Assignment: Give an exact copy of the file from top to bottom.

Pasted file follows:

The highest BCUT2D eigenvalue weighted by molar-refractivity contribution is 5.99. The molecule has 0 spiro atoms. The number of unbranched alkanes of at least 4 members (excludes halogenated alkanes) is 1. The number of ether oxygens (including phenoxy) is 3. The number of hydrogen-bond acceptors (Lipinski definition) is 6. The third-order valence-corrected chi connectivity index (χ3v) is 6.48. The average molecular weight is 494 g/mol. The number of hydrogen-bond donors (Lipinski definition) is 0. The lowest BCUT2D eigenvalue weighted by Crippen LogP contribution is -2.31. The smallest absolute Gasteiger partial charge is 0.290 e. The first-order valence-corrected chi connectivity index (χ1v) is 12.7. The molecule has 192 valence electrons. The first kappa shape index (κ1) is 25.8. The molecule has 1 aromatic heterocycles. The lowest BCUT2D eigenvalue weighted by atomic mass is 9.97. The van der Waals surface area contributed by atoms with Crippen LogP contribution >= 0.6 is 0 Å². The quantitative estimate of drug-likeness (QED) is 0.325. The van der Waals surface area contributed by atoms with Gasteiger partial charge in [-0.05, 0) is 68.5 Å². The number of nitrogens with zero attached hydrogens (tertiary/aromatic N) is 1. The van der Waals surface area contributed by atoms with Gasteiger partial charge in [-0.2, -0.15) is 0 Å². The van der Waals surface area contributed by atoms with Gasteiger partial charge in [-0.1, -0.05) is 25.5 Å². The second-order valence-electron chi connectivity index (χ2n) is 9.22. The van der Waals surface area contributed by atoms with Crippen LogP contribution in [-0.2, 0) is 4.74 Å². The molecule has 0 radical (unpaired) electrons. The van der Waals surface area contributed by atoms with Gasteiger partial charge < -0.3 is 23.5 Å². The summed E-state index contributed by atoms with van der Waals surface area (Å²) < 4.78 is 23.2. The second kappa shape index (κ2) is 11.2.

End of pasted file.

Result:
The highest BCUT2D eigenvalue weighted by molar-refractivity contribution is 5.99. The molecule has 0 spiro atoms. The number of unbranched alkanes of at least 4 members (excludes halogenated alkanes) is 1. The number of ether oxygens (including phenoxy) is 3. The number of hydrogen-bond acceptors (Lipinski definition) is 6. The third-order valence-corrected chi connectivity index (χ3v) is 6.48. The average molecular weight is 494 g/mol. The number of hydrogen-bond donors (Lipinski definition) is 0. The lowest BCUT2D eigenvalue weighted by Crippen LogP contribution is -2.31. The smallest absolute Gasteiger partial charge is 0.290 e. The first-order valence-corrected chi connectivity index (χ1v) is 12.7. The molecule has 192 valence electrons. The first kappa shape index (κ1) is 25.8. The molecule has 1 aromatic heterocycles. The lowest BCUT2D eigenvalue weighted by atomic mass is 9.97. The van der Waals surface area contributed by atoms with Crippen LogP contribution >= 0.6 is 0 Å². The quantitative estimate of drug-likeness (QED) is 0.325. The van der Waals surface area contributed by atoms with Gasteiger partial charge in [-0.05, 0) is 68.5 Å². The number of nitrogens with zero attached hydrogens (tertiary/aromatic N) is 1. The van der Waals surface area contributed by atoms with Gasteiger partial charge in [-0.2, -0.15) is 0 Å². The van der Waals surface area contributed by atoms with Gasteiger partial charge in [-0.1, -0.05) is 25.5 Å². The second-order valence-electron chi connectivity index (χ2n) is 9.22. The van der Waals surface area contributed by atoms with Crippen LogP contribution in [-0.2, 0) is 4.74 Å². The molecule has 0 radical (unpaired) electrons. The van der Waals surface area contributed by atoms with Gasteiger partial charge < -0.3 is 23.5 Å². The summed E-state index contributed by atoms with van der Waals surface area (Å²) < 4.78 is 23.2. The second kappa shape index (κ2) is 11.2.